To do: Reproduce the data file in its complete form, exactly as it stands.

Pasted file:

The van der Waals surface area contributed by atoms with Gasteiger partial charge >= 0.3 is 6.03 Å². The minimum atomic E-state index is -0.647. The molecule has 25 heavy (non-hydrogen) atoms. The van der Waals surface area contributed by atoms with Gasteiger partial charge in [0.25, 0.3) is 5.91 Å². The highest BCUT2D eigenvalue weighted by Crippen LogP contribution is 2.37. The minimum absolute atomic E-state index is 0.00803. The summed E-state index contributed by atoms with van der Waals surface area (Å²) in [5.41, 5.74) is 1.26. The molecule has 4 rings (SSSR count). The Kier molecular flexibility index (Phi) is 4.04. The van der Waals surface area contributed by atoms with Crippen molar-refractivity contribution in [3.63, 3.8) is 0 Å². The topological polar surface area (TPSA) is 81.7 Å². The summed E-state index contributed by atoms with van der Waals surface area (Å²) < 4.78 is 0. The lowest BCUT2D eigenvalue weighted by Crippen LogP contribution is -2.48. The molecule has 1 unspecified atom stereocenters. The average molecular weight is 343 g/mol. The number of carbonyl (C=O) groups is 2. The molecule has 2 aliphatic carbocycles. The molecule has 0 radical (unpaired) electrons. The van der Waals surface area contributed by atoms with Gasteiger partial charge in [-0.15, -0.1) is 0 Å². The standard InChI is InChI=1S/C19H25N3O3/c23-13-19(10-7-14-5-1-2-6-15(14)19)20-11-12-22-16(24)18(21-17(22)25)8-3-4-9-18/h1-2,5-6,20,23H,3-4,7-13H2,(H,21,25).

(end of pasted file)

The van der Waals surface area contributed by atoms with Gasteiger partial charge >= 0.3 is 6.03 Å². The minimum atomic E-state index is -0.647. The molecule has 25 heavy (non-hydrogen) atoms. The van der Waals surface area contributed by atoms with Gasteiger partial charge in [0.25, 0.3) is 5.91 Å². The highest BCUT2D eigenvalue weighted by Crippen LogP contribution is 2.37. The minimum absolute atomic E-state index is 0.00803. The summed E-state index contributed by atoms with van der Waals surface area (Å²) in [5.41, 5.74) is 1.26. The molecule has 4 rings (SSSR count). The Kier molecular flexibility index (Phi) is 4.04. The van der Waals surface area contributed by atoms with Crippen molar-refractivity contribution in [3.63, 3.8) is 0 Å². The topological polar surface area (TPSA) is 81.7 Å². The summed E-state index contributed by atoms with van der Waals surface area (Å²) < 4.78 is 0. The lowest BCUT2D eigenvalue weighted by Crippen LogP contribution is -2.48. The molecule has 1 unspecified atom stereocenters. The average molecular weight is 343 g/mol. The number of carbonyl (C=O) groups is 2. The molecule has 2 aliphatic carbocycles. The molecule has 0 radical (unpaired) electrons. The van der Waals surface area contributed by atoms with Gasteiger partial charge in [-0.15, -0.1) is 0 Å². The standard InChI is InChI=1S/C19H25N3O3/c23-13-19(10-7-14-5-1-2-6-15(14)19)20-11-12-22-16(24)18(21-17(22)25)8-3-4-9-18/h1-2,5-6,20,23H,3-4,7-13H2,(H,21,25).